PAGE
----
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Thread: Changing Your View of Godzilla - Frank Darabont Is Writing Up A New Take On The Monster

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    Default Changing Your View of Godzilla - Frank Darabont Is Writing Up A New Take On The Monster

    Adina Miller writes for Bleeding Cool.

    Run! It's Godzilla! Well, okay. Maybe not in the exact way you're thinking.

    For the most part, that name hasn't been one to strike fear into the hearts of moviegoers. Godzilla has so often been campy, corny, and not terrifying in the slightest. ScreenwriterFrank Darabontand director Gareth Edwardsarelooking to change that.

    IO9.com recently had an interview with Darabont. He says:
    [Godzilla]started off definitely as a metaphor for Hiroshima and Nagasaki. And some of the atom bomb testing we were doing in the South Pacific in the subsequent years. The giant terrifying force of nature that comes and stomps the shit out of your city, that was Godzilla.
    Hard for me to believe that's what the green lizard started out as. Personally when I hear about Godzilla, I think of black-and-white Japanese movies that are very poorly dubbed, instantly making them more of a comedy than a horror film. But hey, it'll definitely be interesting to see a what Darabont has in store for the overgrown reptile.

    Howexactly he's going to reinvent the creature this is a mystery, though he does say:
    We want this to be a terrifying force of nature. And what was really cool, for me, is there was a very compelling human drama that I got to weave into it. It's not that cliched, thinly disguised romance or bromance, or whatever. It's different, it's a different set of circumstances than you're used to seeing.
    As we mentioned previously, Godzilla won't be the only monster wreaking havoc in the movie: two other unknown creatures are set to take the screen with our familiar friend. And keeping true to the fact that Godzilla was originally a metaphor for an act of war, the main character, who has yet to be cast, will be a soldier.

    Bits have been leaking, but Darabont is at least trying to keep some of the film secret:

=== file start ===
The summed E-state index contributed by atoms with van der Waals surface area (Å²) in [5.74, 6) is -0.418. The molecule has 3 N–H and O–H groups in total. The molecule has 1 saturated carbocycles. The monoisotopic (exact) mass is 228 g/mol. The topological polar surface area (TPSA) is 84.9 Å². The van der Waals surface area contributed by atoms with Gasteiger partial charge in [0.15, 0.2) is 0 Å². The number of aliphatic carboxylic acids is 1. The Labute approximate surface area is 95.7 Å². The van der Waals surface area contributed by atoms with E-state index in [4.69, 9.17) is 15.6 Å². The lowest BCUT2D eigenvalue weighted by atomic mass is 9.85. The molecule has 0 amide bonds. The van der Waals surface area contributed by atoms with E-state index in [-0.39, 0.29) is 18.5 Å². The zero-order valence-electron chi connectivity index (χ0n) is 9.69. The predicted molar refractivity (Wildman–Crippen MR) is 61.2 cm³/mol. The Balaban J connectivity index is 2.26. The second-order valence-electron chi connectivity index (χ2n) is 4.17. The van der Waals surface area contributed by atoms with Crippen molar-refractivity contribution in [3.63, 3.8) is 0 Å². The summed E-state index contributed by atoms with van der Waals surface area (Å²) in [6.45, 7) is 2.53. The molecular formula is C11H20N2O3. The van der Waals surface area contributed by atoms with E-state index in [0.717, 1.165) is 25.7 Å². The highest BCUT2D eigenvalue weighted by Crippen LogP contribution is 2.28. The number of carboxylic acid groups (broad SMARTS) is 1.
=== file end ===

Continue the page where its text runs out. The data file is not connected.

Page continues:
What we're trying to do with the new movie is not have it camp, not have it be campy. We're kind of taking a cool new look at it. But with a lot of tradition in the first film.
    And while the new Godzilla is a new metaphor, Darabont won't say what for, just agreeing that it's a "contemporary issue."

    Currently the movie is in pre-production and set to release in 2014.

    Brendon's note: I think Adina needs to do a bit of research. She won't find Godzilla so silly after she goes back to the source...

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    Hard for me to believe that’s what the green lizard started out as. Personally when I hear about Godzilla, I think of black-and-white Japanese movies that are very poorly dubbed, instantly making them more of a comedy than a horror film.
    there where only 2 of 28 godzilla films, that where black and white, and the original godzilla is a Dark somber Masterpeice
    NOT the americanized Godzilla King of the monsters with Raymond Bur (which is damn good itself) but the Original cut GOJIRA
    Last edited by irondarkknight; 01-22-2013 at 04:10 PM.
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    I would LOVE to see less an homage to later silly Godzilla films (of which I am a huge fan) and a remake of the original GODZILLA. That film's opening, showing the destruction of the city and the kids being scanned with geiger counters, is so powerful. The rest of the film is great except for the silliness of the bad monster effects.

    I'm a little apprehensive, hearing there are supposed to be more monsters in this movie - I love the absurdity of the monster fights in later Godzilla movies, but if they're spending money to make a big budget film, I'd like less of that and more of the "force of nature" stuff Darabont is talking about. Sort of like Cloverfield, only with Godzilla.

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    Quote Originally Posted by cartoonistaaron View Post
    I would LOVE to see less an homage to later silly Godzilla films (of which I am a huge fan) and a remake of the original GODZILLA. That film's opening, showing the destruction of the city and the kids being scanned with geiger counters, is so powerful. The rest of the film is great except for the silliness of the bad monster effects.

    I'm a little apprehensive, hearing there are supposed to be more monsters in this movie - I love the absurdity of the monster fights in later Godzilla movies, but if they're spending money to make a big budget film, I'd like less of that and more of the "force of nature" stuff Darabont is talking about. Sort of like Cloverfield, only with Godzilla.